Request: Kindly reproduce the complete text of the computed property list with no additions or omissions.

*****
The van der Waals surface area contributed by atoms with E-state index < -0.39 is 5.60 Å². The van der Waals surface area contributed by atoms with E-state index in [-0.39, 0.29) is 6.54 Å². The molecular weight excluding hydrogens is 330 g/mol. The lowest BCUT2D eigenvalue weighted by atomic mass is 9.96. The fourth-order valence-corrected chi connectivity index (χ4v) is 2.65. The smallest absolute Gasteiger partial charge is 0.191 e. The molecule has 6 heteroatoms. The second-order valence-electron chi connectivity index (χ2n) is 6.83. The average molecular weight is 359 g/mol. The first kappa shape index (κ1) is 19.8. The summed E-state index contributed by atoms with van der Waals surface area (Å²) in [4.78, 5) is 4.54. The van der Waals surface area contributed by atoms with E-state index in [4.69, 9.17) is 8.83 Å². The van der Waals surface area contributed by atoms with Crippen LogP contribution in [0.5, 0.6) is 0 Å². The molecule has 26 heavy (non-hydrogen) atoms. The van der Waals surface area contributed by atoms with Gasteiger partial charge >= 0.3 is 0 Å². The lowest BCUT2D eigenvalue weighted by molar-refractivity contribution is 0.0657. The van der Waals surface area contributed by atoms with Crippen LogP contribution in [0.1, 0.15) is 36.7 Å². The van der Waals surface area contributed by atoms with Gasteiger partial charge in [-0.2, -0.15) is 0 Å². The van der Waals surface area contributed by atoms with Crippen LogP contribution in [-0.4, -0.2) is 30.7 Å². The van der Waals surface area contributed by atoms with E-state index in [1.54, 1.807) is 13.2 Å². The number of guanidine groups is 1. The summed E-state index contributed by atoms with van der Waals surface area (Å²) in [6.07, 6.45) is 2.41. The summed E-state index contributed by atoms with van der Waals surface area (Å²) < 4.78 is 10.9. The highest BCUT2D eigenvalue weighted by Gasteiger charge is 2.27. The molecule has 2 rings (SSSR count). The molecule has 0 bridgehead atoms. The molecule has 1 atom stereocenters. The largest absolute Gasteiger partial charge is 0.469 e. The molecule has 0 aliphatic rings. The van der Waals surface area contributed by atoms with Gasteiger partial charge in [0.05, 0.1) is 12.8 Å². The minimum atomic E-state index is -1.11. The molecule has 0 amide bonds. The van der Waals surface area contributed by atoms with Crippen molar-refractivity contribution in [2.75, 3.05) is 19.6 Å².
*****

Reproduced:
The van der Waals surface area contributed by atoms with E-state index < -0.39 is 5.60 Å². The van der Waals surface area contributed by atoms with E-state index in [-0.39, 0.29) is 6.54 Å². The molecular weight excluding hydrogens is 330 g/mol. The lowest BCUT2D eigenvalue weighted by atomic mass is 9.96. The fourth-order valence-corrected chi connectivity index (χ4v) is 2.65. The smallest absolute Gasteiger partial charge is 0.191 e. The molecule has 6 heteroatoms. The second-order valence-electron chi connectivity index (χ2n) is 6.83. The average molecular weight is 359 g/mol. The first kappa shape index (κ1) is 19.8. The summed E-state index contributed by atoms with van der Waals surface area (Å²) in [4.78, 5) is 4.54. The van der Waals surface area contributed by atoms with E-state index in [4.69, 9.17) is 8.83 Å². The van der Waals surface area contributed by atoms with Crippen LogP contribution in [0.5, 0.6) is 0 Å². The molecule has 26 heavy (non-hydrogen) atoms. The van der Waals surface area contributed by atoms with Gasteiger partial charge >= 0.3 is 0 Å². The lowest BCUT2D eigenvalue weighted by molar-refractivity contribution is 0.0657. The van der Waals surface area contributed by atoms with Crippen LogP contribution in [0.1, 0.15) is 36.7 Å². The van der Waals surface area contributed by atoms with Gasteiger partial charge in [-0.2, -0.15) is 0 Å². The van der Waals surface area contributed by atoms with Crippen LogP contribution in [-0.4, -0.2) is 30.7 Å². The van der Waals surface area contributed by atoms with E-state index in [1.54, 1.807) is 13.2 Å². The number of guanidine groups is 1. The summed E-state index contributed by atoms with van der Waals surface area (Å²) in [6.07, 6.45) is 2.41. The summed E-state index contributed by atoms with van der Waals surface area (Å²) < 4.78 is 10.9. The highest BCUT2D eigenvalue weighted by Gasteiger charge is 2.27. The molecule has 2 rings (SSSR count). The molecule has 0 bridgehead atoms. The molecule has 1 atom stereocenters. The largest absolute Gasteiger partial charge is 0.469 e. The molecule has 0 aliphatic rings. The van der Waals surface area contributed by atoms with Gasteiger partial charge in [0.05, 0.1) is 12.8 Å². The minimum atomic E-state index is -1.11. The molecule has 0 amide bonds. The van der Waals surface area contributed by atoms with Crippen molar-refractivity contribution in [2.75, 3.05) is 19.6 Å².